Conservation work is guided by internationally accepted statements of principle as defined by various heritage bodies such as ICOMOS, Historic England, the Institute of Conservation and the Society for the Protection of Ancient Buildings. The links above will download the statements of conservation principles by these organisations.
In terms of heritage ironwork, these core principles can be summarized as:
First published in November 2017 our ‘Conservation Principles with Illustrated Guidelines’ provides an introduction to conservation philosophy for those new to the field.
The aim of this book is to summarize key points of universally accepted principles in relation to ironwork, making them accessible to those unfamiliar with the subject. This publication will help you to navigate the decision-making process from an informed standpoint.
Take a look at this preview: Conservation Principles with Illustrated Guidelines TASTER (.pdf)
Purchase the full-colour printed booklet through our shop: Conservation Principles with Illustrated Guidelines
A shorter text-only document is available for download here: NHIG Conservation Guidelines (.pdf)
These guidelines are intended to inform and guide decisions at all stages of conservation work to forged and cast iron; they provide a comprehensive and ethical framework around which informed judgments can be made. The aim is not to invent something new, but to aid the practical interpretation and application of universally accepted general conservation principles by making them specifically relevant to ironwork.
The conservation guidelines set a standard of practice for those who provide advice, make decisions about or undertake work on heritage forged and cast iron work. The purpose of standardising practice is to ensure consistency and make sure that the significance of the work carried out is fully appreciated and that those involved are accountable for the work they do.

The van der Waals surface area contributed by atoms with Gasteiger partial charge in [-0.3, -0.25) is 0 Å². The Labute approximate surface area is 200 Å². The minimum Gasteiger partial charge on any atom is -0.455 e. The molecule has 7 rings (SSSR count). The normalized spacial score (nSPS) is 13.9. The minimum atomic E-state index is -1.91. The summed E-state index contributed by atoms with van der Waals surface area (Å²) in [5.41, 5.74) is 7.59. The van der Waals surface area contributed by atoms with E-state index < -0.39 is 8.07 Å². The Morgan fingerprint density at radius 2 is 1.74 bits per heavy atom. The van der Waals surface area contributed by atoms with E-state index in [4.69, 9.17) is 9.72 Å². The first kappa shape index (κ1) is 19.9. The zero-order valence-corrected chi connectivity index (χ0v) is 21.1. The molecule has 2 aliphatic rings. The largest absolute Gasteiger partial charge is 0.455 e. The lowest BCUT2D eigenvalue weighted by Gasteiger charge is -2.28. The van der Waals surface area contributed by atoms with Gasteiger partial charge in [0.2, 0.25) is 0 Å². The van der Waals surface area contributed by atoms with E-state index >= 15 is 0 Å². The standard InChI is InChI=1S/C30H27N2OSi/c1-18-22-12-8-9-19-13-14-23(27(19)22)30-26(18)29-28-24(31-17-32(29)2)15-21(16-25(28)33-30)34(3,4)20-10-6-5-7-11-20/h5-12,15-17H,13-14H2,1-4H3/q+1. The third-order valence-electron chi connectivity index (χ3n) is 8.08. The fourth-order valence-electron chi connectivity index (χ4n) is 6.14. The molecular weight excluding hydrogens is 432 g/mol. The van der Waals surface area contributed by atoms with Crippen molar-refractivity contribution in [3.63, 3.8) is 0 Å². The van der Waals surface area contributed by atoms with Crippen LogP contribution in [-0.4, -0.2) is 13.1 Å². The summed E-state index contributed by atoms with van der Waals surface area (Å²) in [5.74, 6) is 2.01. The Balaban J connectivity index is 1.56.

It is important to appreciate that ‘core principles’ and ‘best practice’ are essentially aspirational in stating ideals. It is therefore essential to adopt a flexible approach to their interpretation, in order to determine how best to apply them to the individual circumstances of any given case or location.
The NHIG Conservation Principles document has been endorsed by the National Trust, English Heritage, Icon, The Worshipful Company of Ironmongers and BABA.
The NHIG ironework conservation principles were carefully developed, following a process which included two public forums and a peer review process. The Peer Review panel was chaired by Rory Cullen, Head of Buildings for the National Trust, and he was joined by Katy Lithgow, Head Conservator for the National Trust; Kate Gunthorpe, Senior Building Surveyor for English Heritage; Deborah Cane, ICON representative; Ali Davey of Historic Scotland; Rupert Harris of Rupert Harris Conservation and Dr Bruce Induni, SPAB representative.
The Working Group was chaired by Geoff Wallis, proprietor of Wallis Conservation and former Director of Dorothea Restorations Ltd; he was joined by Elizabeth Green, Curator for The National Trust; Bethan Griffiths, Director of The Ironwork Studio; David James, Director of George James & Sons Blacksmiths; Adrian Legge, Senior Blacksmithing tutor for Hereford College; Andrew Naylor, Director of Hall Conservation; Chris Topp, Director of Chris Topp & Co Ironworks.